It is also important to analyse the lineage of each piece of data. For example, say we had an email address field. We may profile it and discover that it contains 100% correctly formatted email addresses. Is this because the front-end system is enforcing this, or is it just by chance? If it is the latter, our DI jobs may need to be written to cope with the possibility of an incorrect or missing email, even though none currently exist.
Note: I may write a future blog going into more detail about the importance of analysis before beginning to write any process logic.
Whilst performing the Analysis stage, it is likely that we will notice things about our data that will have an impact on our ability to match records. For example, we might profile a ‘colour’ column for a product and find results similar to those shown below:
What do we notice?
– Blk is an abbreviation of Black
– Chr is an abbreviation of Chrome
– Aqua MAY be a synonym of Blue
– Blu is a typo of Blue
If we were to do an exact match based on colour, some matches could be missed. Fuzzy matching could introduce false positives (more on this later).
To improve our matching accuracy, we need to standardise our data BEFORE attempting to match. Talend allows you to apply a number of different standardisation techniques including:
– Synonym indexes
– Reference data lookups
– Phone Number Standardisation
– Address Validation tools
– Other external validation / enrichment tools
– Grammar-based parsers
Let’s look at each of these in turn:
Our scenario with colours would be a classic use case for a synonym index. Simply a synonym index is a list of ‘words’ (i.e. our master values) and synonyms (related terms that we would like to standardise or convert to our master value). For example:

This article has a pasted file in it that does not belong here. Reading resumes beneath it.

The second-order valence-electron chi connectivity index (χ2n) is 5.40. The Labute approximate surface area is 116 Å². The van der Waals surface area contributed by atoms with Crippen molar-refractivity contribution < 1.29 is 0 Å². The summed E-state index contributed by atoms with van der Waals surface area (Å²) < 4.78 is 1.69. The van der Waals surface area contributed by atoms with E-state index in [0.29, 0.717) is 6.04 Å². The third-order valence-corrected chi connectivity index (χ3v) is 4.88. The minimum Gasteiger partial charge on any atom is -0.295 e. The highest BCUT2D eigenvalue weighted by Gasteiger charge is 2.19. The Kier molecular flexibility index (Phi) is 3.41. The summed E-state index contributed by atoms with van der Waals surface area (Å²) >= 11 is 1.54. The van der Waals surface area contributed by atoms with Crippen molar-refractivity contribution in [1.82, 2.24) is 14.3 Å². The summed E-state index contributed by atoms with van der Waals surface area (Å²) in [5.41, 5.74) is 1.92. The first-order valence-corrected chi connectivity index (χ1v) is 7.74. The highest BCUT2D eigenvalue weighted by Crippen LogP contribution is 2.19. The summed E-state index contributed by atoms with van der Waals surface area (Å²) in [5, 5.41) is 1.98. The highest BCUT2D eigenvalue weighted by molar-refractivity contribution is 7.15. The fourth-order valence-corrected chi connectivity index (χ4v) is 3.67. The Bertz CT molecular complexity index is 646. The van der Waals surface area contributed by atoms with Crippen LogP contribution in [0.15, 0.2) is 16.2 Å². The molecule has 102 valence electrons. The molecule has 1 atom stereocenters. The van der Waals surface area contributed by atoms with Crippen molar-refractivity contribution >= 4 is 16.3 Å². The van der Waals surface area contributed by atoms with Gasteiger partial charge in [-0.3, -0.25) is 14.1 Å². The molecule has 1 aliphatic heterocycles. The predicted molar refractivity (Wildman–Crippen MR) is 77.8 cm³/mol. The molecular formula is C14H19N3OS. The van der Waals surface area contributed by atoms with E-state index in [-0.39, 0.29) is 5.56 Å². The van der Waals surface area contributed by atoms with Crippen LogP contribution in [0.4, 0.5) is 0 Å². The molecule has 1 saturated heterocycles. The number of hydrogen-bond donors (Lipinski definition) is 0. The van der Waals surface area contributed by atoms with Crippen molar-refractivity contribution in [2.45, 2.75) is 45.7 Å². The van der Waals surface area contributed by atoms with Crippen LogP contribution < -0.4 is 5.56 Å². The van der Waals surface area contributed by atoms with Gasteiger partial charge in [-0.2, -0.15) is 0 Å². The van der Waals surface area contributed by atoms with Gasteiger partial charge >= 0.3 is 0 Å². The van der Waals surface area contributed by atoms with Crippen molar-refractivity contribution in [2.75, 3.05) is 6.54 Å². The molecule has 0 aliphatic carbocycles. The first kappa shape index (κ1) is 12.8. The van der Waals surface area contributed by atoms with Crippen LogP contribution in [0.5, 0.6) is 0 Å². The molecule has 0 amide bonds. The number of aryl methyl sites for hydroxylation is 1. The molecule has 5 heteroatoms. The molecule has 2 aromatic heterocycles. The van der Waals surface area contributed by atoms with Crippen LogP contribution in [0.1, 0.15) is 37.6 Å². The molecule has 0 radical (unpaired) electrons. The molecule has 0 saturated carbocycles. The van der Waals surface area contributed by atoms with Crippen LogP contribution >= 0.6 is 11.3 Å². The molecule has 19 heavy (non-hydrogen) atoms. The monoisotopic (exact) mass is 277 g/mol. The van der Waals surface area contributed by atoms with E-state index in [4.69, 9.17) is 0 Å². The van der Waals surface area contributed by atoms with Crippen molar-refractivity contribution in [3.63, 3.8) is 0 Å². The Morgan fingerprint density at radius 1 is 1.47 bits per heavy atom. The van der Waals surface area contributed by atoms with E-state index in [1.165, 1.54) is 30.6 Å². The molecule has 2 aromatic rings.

The above is an excerpt from one of the synonym indexes that Talend provides ‘out of the box’ (https://help.talend.com/display/TalendPlatformUniversalStudioUserGuide55EN/E.2++Description+of+available+indexes), in this case one that deals with names and nicknames. Talend also provides components to build your own indexes (the index itself is a Lucene index, stored on the file system) and to standardise data against these indexes. The advantages of using Lucene is that it is fast, it is an open standard and that we can leverage Lucene’s fuzzy search capabilities, so we can in some cases cater for synonyms that we can’t predict at design time (e.g. typos).
These jobs are in the Talend demo DQ project if you want to play with them. The indexes can also be utilised in the tStandardizeRow component, which we will discuss shortly.
Reference data lookups
A classic DI lookup to a database table or other source of reference data e.g. an MDM system. Typically used as a join in a tMap.
Phone Number Standardisation
There is a handy component in the Talend DQ pallet that you should know about: tStandardizePhoneNumber.
It uses a google library to try to standardise a phone number into one of a number of available formats, based on the country of origin. If it can’t do this, it lets you know that the data supplied is not a valid phone number. Take the example of the following French phone numbers:
They both standardise to:
01 47 04 56 70
Using the ‘National’ format option. In their original form, we would not have been able to match based on these records – after standardisation, we can make an exact match.
Address Validation tools